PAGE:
When you look at a car like a 1955-57 Chevrolet, it’s easy to have the legend overrun reality. You want to see that picture-perfect red and ivory Fuelie Bel Air, or the matte black 1955 with the lump on the hood and the percussion section of the Devil’s own rock band thumping underneath the tilt front hood. It’s easy to walk through the lines and see cars that aren’t really there. All-yellow 1957? Has to be Project X, right? Probably not, though probably inspired from Popular Hot Rodding’s project car when it was in it’s heyday. Black and white 210 on white steel wheels? Better count the lug nuts before you get all breathless over a Black Widow sighting.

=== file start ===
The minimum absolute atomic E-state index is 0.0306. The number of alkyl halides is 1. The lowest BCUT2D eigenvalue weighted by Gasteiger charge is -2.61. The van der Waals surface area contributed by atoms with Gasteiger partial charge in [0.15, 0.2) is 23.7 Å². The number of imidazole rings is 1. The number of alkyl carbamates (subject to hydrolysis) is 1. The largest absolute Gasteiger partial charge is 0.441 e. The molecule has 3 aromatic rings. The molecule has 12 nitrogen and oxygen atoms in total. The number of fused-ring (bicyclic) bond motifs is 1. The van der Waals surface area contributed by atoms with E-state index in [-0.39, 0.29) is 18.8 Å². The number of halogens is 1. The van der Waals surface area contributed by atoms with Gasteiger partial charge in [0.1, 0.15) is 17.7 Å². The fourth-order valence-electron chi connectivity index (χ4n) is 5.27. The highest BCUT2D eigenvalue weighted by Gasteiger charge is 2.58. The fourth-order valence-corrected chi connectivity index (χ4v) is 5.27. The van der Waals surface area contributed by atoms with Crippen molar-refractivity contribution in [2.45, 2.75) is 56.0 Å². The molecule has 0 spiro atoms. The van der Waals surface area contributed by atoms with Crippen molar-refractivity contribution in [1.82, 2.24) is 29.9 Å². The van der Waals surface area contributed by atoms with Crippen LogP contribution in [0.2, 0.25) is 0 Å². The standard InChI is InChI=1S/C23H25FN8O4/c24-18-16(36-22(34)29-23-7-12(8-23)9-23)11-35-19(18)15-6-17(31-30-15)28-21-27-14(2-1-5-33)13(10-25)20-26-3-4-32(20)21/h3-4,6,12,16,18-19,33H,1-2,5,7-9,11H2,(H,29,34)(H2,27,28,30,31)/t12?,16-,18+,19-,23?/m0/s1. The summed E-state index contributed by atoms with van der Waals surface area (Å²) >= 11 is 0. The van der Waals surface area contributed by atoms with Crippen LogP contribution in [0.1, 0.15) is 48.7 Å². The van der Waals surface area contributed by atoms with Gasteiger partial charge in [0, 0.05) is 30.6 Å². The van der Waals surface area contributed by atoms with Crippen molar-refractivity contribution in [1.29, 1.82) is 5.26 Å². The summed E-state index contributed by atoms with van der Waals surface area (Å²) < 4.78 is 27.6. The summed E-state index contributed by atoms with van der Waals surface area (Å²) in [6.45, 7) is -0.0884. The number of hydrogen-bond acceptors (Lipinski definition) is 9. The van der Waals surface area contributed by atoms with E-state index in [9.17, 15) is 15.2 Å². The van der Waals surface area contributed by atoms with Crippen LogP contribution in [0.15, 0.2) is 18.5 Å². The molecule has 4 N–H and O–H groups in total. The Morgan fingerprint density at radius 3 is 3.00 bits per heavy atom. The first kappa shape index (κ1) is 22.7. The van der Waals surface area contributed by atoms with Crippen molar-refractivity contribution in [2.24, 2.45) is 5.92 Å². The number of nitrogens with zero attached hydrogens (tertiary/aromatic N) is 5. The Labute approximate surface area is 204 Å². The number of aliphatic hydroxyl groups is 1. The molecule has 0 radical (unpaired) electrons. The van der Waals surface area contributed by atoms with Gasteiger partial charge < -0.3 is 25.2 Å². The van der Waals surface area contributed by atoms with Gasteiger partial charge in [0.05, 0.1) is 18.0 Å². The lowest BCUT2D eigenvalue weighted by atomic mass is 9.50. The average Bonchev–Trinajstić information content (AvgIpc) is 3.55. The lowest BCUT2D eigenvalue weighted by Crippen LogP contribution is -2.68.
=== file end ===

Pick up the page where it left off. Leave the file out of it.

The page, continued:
Truth be told, the 1955 Chevrolet has it’s iconic status for two reasons: it’s looks and it’s ease of customization. You can do as little or as much to one as you want and nine for ten, you’ll come out a winner. Roll up in primer or pick from virtually the whole color palette and move on. Stock inline-sixes to twin-supercharged mills, you can do no wrong. And as if to drive that point home, there were two cars on the property sporting dual blowers. Two of them. How’s that for statistics?